The cars in Gemmeyzye stand caked in a thick layer of dust, like everything else in the neighborhoods worst hit in the blast two months ago. Beirut was never known for its clean air but since the explosion at the port ripped through the city, dismantling bolted doors and windows and crushing heritage buildings, just walking around in the blast zone is hazardous. It entails inhaling copious amounts of dust, fumes off the fresh paint being applied on some buildings, and no one knows what else since thousands of tons of ammonium nitrate blew up.
While volunteers swept the streets of the shards of wood and glass, most of the damaged structures have been left untouched, lying in ruins and packed with debris. Home and business owners either don’t have the money needed to refurbish or they consider it too risky to invest in a country grappling with myriad crises. Many say they don’t wish to throw good money after bad. As long as reforms are not ushered in and the same political elite rule, they see little point in devoting time, energy, and scarce dollars in their beloved but broken city.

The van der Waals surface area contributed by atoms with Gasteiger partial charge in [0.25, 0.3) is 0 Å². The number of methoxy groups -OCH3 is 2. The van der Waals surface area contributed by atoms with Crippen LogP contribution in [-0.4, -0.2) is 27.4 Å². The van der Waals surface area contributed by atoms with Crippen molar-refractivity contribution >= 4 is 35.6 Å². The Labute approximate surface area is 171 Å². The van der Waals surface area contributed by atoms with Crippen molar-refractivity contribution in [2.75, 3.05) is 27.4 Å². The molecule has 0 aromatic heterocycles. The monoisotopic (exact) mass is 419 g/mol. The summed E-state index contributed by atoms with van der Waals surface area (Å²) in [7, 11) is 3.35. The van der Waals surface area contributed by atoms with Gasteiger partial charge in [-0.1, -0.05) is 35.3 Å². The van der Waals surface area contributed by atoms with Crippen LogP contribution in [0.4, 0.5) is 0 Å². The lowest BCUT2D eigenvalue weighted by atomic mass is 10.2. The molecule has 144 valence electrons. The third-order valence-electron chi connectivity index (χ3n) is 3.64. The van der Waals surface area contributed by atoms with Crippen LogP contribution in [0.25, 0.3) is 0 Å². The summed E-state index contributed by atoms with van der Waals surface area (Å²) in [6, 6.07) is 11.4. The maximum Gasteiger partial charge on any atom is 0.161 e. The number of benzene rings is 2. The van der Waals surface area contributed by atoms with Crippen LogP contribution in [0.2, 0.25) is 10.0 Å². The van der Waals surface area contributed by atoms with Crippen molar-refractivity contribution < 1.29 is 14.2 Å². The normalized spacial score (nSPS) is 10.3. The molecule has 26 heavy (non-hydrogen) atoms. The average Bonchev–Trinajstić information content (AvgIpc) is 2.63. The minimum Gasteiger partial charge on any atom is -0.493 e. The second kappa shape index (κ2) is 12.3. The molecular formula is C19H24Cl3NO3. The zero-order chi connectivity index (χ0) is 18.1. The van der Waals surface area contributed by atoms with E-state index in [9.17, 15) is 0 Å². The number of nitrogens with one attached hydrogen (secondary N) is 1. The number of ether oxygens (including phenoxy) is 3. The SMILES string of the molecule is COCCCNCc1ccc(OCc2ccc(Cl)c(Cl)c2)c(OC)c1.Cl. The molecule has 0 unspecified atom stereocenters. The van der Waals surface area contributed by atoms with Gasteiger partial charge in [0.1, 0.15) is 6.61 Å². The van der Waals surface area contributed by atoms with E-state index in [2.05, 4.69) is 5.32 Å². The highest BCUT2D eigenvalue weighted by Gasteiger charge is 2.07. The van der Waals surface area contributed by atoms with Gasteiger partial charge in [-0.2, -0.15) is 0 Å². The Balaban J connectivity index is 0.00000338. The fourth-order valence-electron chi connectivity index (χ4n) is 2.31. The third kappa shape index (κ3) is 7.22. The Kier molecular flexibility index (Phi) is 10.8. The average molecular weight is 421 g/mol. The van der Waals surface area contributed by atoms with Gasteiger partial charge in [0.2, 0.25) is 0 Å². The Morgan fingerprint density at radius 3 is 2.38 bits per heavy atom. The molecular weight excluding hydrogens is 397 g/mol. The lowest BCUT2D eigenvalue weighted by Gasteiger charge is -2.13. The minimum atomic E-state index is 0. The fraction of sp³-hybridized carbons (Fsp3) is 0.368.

However, some own a mysterious stash of courage and have begun to rebuild. While the neighborhoods still resemble a bomb-site, a few cafes have reopened. Cortado is among them.
“Keefek habibti [how are you]?” screamed John Anton, Cortado’s owner, when he saw me walking in. To look at a familiar face, alive, in one piece, is an exhilarating experience these days in Gemmeyzye and other damaged neighborhoods in the city. I felt the same joy and reciprocated in my limited vocabulary, “Alhamdulillah [praise be to god].”